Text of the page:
Magazine article Canadian Speeches

Global Drug Industry Spins Big Benefits for Canada and Quebec

Magazine article Canadian Speeches

Global Drug Industry Spins Big Benefits for Canada and Quebec

Article excerpt


President, Merck Frosst Canada

The globalization of the big pharmaceutical industry -- with world sales 2.5 times as big as Quebec's economy -- has meant important benefits for both Canada and Quebec. With the bulk of Canada's pharmaceutical industry, it has made Quebec a world leader in the pharmaceutical and biotechnology industries. Hundreds of millions of dollars spent here each year on R&D are finding new cures for diseases recently thought incurable. The industry is seen as crucial in improving health, reducing health care costs, and generating major socio-economic benefits. But provincial government policies that restrict purchases of new drugs for the sake of perceived cost savings could, in fact, increase health care costs, while impeding the health and socio-economic benefits. Speech to the Conseil des relations Internationales de Montreal, September 17, 1998.

I would first like to thank the CORIM for inviting me to speak to you today. It is always a pleasure to meet with groups like yours to discuss topics of common interest.

Knowing your interest in international issues, I chose to speak to you today about the globalization of the pharmaceutical industry and its implications for Montreal, Quebec, and Canada.

As president of an innovative Canadian pharmaceutical company that is part of an international group, I have a good vantage point on what is happening in the industry and I can say that globalization can be a source of opportunity for us here, as long as we do what is necessary.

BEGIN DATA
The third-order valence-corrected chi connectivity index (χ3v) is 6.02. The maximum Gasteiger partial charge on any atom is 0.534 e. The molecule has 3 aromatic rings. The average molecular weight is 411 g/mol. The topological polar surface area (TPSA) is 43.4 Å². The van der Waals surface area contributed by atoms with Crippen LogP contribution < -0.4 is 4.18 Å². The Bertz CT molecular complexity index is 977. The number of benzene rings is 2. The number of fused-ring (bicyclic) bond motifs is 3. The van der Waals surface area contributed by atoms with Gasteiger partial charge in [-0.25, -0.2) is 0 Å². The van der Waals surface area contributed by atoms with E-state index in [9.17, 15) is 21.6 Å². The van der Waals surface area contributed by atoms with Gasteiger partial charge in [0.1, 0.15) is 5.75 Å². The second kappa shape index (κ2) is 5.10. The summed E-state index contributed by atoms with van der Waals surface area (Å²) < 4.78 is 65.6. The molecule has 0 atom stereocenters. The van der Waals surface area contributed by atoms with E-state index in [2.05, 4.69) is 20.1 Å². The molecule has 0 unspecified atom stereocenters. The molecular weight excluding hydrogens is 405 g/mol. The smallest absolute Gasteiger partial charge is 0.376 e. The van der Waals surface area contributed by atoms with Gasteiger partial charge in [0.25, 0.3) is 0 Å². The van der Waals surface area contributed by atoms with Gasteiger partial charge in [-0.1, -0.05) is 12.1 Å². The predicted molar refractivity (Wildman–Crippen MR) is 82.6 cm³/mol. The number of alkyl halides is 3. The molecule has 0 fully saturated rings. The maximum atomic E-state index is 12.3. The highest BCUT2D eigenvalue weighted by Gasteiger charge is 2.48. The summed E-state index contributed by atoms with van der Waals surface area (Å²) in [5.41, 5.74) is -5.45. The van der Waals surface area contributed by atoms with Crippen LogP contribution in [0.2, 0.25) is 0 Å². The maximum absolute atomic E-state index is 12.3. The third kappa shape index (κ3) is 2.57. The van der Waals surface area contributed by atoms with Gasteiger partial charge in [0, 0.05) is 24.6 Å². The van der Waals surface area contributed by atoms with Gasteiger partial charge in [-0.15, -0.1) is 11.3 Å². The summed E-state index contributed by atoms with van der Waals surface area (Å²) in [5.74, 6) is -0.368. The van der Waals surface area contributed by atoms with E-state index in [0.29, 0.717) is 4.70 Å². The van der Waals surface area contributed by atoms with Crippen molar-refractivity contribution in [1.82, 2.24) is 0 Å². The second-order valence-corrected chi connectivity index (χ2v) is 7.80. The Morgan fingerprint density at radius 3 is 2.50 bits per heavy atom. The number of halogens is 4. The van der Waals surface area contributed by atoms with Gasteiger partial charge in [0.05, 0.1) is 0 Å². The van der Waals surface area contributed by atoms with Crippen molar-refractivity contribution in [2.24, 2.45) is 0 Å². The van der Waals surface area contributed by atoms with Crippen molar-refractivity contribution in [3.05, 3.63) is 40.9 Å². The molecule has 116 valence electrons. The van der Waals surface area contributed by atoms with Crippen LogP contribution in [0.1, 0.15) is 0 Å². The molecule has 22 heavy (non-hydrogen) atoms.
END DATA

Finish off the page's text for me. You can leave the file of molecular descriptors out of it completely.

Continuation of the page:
Pharmaceutical innovation

I would like to emphasize that these are extremely interesting times for the global pharmaceutical industry.

For example, new tools such as bioinformatics and high throughput screening are accelerating the research process and allowing us to work more efficiently.

By better understanding the mechanisms of disease, we can develop more effective drugs with fewer side effects.

Still more important, scientific progress has made possible the discovery of treatments for diseases that had until recently been considered incurable or part of the normal ageing process. Osteoporosis, for example, can now be prevented thanks to new drugs.

Biomedical and pharmaceutical innovations have already allowed us to control many diseases and to eradicate others such as smallpox; poliomyelitis and measles have almost been eradicated. Life expectancy is now 82 years in Canada, one of the highest in the world. But despite this impressive progress, only 20% of known diseases are curable. There is still a lot of work to do.

The fact is, however, that pharmaceutical innovation is still the best long-term approach to improving public health and, at the same time, to reducing health-care costs and the socio-economic impact of disease. For example, by eliminating the need for hospitalization or surgery, new drugs can generate savings.

That is one of the reasons why the pharmaceutical industry sees itself as part of the solution to the health-care problem, and not as part of the problem, as some people would have us believe.

The global market of pharmaceutical products

To begin with, the global market for pharmaceutical products is estimated at over $300 billion U.S. (manufactures price). At the present rate of exchange, that is the equivalent of approximately $450 billion Cdn., or 2.5 times Quebec's GDP! So it's a sizeable market.

The United States alone accounts for approximately $100 billion US, or one-third of the world market. In comparison, Canada accounts for $4.5 billion (1.5%). North America, Europe and Japan together represent a little more than 80% of the world market. Emerging markets, however, such as Brazil and China are experiencing the fastest growth.

The globalization of the industry

The pharmaceutical sector lends itself especially well to globalization. …

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